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A bill passed last week by the Alabama Legislature to require law enforcement to report and track the seizures of property connected to drug dealing or other crimes should help reassure the public that law enforcement is using the tool of civil asset forfeiture in a responsible manner, said the Alabama District Attorneys Association (ADAA).
The bill adds to the Alabama Forfeiture Accountability System, which was created by district attorneys and law enforcement earlier this year to track and report on asset forfeitures in the state, said Barry Matson, the ADAA’s executive director.
“Alabama district attorneys, ALEA, chiefs of police, county commissions and sheriffs created the nation’s most comprehensive database for asset forfeiture,” Matson said. “We are excited to now have those progressive efforts codified into law.”
“In this bill, the district attorneys also sought the additional measure to publicly identify all asset forfeiture dollars and expenses by separating them into audited accounts with detailed individual line-items. This new measure will create unprecedented transparency that will identify the source and expenditures of all asset forfeiture monies.”
In a press conference in February, the AADA joined with state Rep. Arnold Mooney, the Alabama Law Enforcement Agency and a wide range of public policy groups to announce the creation of the Alabama Forfeiture Accountability System. The new database system will track and compile data of all state civil asset forfeiture cases in Alabama and generate reports to lawmakers and state officials. It will also make information regarding the use of forfeitures available to the public.
Mooney co-sponsored a bill last year to require a data-reporting system, but the bill died at the end of the legislation session. This year’s bill was sponsored by Sen. Arthur Orr.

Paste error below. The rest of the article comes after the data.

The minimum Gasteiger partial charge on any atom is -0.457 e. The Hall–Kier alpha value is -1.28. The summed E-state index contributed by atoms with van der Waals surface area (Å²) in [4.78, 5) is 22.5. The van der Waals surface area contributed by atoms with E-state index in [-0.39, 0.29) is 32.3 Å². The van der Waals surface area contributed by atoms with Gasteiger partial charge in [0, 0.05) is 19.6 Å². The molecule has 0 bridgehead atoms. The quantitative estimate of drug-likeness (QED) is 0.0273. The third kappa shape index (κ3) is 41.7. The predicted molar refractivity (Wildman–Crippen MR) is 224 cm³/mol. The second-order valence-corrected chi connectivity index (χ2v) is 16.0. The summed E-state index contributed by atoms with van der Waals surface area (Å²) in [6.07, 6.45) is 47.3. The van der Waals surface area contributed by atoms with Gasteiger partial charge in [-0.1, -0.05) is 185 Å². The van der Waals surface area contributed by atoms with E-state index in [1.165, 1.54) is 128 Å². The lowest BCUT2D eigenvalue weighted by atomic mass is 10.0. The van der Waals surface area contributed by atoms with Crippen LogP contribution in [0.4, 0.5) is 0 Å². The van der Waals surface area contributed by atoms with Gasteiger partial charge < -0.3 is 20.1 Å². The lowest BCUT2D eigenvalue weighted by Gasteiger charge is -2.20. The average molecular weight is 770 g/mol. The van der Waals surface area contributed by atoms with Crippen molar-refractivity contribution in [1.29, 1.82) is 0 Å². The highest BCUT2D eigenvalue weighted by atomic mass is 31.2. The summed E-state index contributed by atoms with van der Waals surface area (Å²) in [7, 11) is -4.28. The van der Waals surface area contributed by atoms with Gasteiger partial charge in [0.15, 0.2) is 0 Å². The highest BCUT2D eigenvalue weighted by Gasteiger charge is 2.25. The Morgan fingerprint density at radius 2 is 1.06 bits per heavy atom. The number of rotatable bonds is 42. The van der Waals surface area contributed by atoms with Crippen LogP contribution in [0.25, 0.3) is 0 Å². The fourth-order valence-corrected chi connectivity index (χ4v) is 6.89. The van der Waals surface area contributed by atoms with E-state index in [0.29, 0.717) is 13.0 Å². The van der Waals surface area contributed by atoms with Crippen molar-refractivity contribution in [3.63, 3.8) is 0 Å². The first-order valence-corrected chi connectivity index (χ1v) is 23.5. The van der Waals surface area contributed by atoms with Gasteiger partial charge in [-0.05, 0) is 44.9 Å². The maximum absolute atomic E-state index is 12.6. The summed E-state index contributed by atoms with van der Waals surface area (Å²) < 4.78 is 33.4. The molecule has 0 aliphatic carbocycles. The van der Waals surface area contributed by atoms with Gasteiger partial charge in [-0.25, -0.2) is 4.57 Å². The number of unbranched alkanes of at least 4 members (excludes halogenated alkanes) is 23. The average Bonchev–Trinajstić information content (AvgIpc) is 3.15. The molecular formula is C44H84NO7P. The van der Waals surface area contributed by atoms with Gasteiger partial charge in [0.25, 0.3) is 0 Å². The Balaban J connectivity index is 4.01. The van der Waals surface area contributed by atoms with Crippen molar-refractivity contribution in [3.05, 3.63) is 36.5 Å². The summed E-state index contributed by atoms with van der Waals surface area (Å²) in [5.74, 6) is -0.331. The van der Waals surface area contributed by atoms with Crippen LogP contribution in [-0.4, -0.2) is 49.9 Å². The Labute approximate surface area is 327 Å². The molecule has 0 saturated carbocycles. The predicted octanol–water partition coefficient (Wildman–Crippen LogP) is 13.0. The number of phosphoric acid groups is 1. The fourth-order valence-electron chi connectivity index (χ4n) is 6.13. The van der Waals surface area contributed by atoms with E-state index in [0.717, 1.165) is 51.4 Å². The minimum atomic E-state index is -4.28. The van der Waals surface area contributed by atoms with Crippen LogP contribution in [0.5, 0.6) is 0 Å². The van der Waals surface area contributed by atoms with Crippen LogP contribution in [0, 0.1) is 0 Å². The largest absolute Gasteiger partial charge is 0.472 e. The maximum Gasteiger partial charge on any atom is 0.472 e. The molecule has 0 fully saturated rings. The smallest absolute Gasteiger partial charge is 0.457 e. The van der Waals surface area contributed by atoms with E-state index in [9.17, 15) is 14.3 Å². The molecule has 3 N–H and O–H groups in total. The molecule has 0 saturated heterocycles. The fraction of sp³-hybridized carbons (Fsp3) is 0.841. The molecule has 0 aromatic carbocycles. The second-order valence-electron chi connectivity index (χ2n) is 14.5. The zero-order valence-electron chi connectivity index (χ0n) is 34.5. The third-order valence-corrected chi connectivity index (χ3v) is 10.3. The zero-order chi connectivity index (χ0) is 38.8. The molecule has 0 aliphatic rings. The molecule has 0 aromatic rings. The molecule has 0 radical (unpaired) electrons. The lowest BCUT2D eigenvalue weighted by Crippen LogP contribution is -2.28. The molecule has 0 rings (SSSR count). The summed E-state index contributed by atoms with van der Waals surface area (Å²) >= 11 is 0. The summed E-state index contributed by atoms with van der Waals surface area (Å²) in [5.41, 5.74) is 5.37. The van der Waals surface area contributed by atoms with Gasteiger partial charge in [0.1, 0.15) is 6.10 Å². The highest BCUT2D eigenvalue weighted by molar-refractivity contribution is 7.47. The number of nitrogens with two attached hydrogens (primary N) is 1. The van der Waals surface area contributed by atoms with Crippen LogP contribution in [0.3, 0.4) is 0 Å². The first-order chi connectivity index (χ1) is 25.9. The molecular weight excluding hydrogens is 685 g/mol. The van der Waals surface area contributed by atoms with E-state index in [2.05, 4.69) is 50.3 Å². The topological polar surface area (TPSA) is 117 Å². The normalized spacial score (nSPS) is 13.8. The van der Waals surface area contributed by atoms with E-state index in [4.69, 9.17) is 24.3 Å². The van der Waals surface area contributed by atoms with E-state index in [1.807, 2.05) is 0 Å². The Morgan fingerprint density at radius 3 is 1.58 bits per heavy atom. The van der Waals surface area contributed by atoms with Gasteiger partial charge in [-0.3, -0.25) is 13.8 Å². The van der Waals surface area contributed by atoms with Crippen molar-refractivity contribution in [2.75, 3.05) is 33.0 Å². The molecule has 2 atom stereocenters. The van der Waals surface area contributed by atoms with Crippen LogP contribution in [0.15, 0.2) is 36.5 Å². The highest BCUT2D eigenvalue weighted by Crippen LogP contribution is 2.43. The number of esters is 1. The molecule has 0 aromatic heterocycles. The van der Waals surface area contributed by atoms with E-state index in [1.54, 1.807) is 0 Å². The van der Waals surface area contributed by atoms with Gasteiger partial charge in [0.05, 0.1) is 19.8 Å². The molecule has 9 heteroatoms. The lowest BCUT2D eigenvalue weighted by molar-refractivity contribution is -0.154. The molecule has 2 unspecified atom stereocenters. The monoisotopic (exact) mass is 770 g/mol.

“We began working on this last spring after some groups, based on misinformation, pushed legislation to gut civil asset forfeiture, even though it has proved to be an effective crime fighting tool,” Matson said. “We knew accurate information was needed regarding how often and under what circumstances asset forfeiture is used in Alabama, rather than the flawed and misleading, agenda-driving narrative that was being pushed out. This system will provide that information and, we hope, put to rest the fears of some people that asset forfeiture is being abused.”
On March 1, district attorneys across the state began collecting data related to asset forfeitures – including filings, pleadings and court rulings – and submitting that information to the Alabama Criminal Justice Information Center database. Alabama Criminal Justice Information Center (ACJIC), a division of ALEA, is compiling the data and will make reports to the governor, lawmakers and the public. The University of Alabama’s Center for the Advancement of Public Safety created the AFAS database, which is operated by ACJIC.
Matson noted that the Alabama Attorney General’s Office, the Alabama Sheriffs Association and the Alabama Association of Chiefs of Police, as well as state and national organizations including the Alabama Policy Institute, the Institute for Justice, the Heritage Foundation and the American Legislative Exchange Council (ALEC), all contributed to the creation of AFAS.